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Google may face antitrust probes in Ohio, Wisconsin

Attorneys general in the two states are considering whether to launch antitrust investigations into the search giant's business practices, according to a story from Bloomberg.

Google could find itself the target of two separate antitrust probes launched by Ohio and Wisconsin, according to a story published today by Bloomberg.

Concerned over the search giant's business practices, Ohio Attorney General Mike DeWine is "evaluating the facts to determine if it's something we want to review," his spokesman Dan Tierney told Bloomberg.

Tierney confirmed the information to CNET, saying that the attorney general's office is "reviewing the facts regarding the matter to determine if there's any action that needs to be taken."

Asked if the attorney general is looking into a specific incident on Google's part that might trigger an investigation, Tierney said that he didn't have any information exactly as to what the office is reviewing but said that "there's a lot of information going on in various states, so we're just reviewing what's out there to determine if we need to take action under Ohio law."

The Ohio attorney general could also be contemplating a probe in response to a lawsuit filed against Google last year by Columbus, Ohio-based company MyTriggers. MyTriggers, which runs an online shopping comparison search engine, has charged that Google manipulated search results to penalize it, according to a copy of the lawsuit (PDF) posted by the site Googleopoly.

Meanwhile, in Wisconsin, Attorney General J.B. Van Hollen is said to be evaluating an investigation over Google's bid to buy travel software company ITA, a person familiar with the matter told Bloomberg. A phone call to the Wisconsin attorney general's office for confirmation was not returned.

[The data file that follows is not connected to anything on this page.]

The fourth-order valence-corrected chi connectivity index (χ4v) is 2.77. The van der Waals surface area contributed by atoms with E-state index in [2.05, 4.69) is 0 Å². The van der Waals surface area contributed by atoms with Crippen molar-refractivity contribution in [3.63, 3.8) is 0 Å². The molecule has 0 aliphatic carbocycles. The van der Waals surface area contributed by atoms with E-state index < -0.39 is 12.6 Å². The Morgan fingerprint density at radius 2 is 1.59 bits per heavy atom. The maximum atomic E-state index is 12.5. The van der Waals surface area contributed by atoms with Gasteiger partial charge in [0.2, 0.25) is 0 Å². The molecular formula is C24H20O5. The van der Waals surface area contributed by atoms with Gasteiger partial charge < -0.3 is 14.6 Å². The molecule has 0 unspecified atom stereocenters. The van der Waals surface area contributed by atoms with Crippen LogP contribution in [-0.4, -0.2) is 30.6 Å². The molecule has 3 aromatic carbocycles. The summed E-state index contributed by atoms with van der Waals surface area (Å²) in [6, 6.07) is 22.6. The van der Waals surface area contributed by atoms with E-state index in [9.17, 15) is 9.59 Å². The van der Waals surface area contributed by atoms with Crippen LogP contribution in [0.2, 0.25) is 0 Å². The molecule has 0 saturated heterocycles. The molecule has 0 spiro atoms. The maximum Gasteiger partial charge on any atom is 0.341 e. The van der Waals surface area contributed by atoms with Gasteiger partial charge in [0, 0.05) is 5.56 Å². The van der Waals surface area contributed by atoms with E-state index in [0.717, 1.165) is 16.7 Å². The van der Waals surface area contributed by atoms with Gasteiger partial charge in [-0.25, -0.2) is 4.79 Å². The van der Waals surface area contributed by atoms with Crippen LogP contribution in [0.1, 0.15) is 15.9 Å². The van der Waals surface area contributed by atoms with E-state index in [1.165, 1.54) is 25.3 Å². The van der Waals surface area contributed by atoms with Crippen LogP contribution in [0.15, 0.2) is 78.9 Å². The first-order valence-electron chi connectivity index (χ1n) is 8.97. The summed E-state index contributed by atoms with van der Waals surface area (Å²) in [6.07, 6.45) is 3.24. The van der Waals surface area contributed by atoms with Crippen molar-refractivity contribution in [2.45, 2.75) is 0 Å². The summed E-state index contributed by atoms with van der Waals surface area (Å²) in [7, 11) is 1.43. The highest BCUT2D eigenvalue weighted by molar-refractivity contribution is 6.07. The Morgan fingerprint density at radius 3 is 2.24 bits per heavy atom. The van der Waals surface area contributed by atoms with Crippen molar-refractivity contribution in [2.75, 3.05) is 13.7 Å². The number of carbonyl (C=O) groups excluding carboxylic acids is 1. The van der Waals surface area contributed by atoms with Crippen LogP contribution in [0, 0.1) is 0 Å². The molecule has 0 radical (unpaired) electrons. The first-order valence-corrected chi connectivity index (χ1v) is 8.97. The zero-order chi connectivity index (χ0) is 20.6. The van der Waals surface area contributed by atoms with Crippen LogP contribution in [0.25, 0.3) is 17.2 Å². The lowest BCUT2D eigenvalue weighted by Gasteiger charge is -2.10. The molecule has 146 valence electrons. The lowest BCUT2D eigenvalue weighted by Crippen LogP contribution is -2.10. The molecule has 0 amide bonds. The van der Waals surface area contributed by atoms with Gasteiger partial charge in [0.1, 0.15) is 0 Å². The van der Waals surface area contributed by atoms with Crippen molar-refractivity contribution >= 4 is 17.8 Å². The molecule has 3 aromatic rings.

Antitrust probes from Ohio and Wisconsin would join one already in the works from Texas. In September, the Texas attorney general's office launched its own investigation over charges that Google manipulated its search results to penalize "vertical" search engines, which often compete with Google by offering their own specialized searches.

The Texas probe followed an earlier and similar investigation opened by the European Commission as well as the antitrust lawsuits filed by MyTriggers and another company called TradeComet.

Google's intention to buy ITA Software has raised concerns among rival search engine companies such as Microsoft and online travel companies, including Expedia and Travelocity. They have all argued against the deal, saying that it would give the search giant a monopoly over online travel searches.

The U.S. Department of Justice has been reviewing the acquisition for the past eight months since shortly after it was announced. But sources recently told AllThingsD that Justice Department approval could be imminent, assuming certain conditions are met.

A Google spokesman told CNET in an e-mail today that the company would not comment on the Bloomberg report. In the past, Google has said that the deal would not "change existing market shares" and that it plans to "honor all existing agreements" that ITA Software has set up with travel search companies.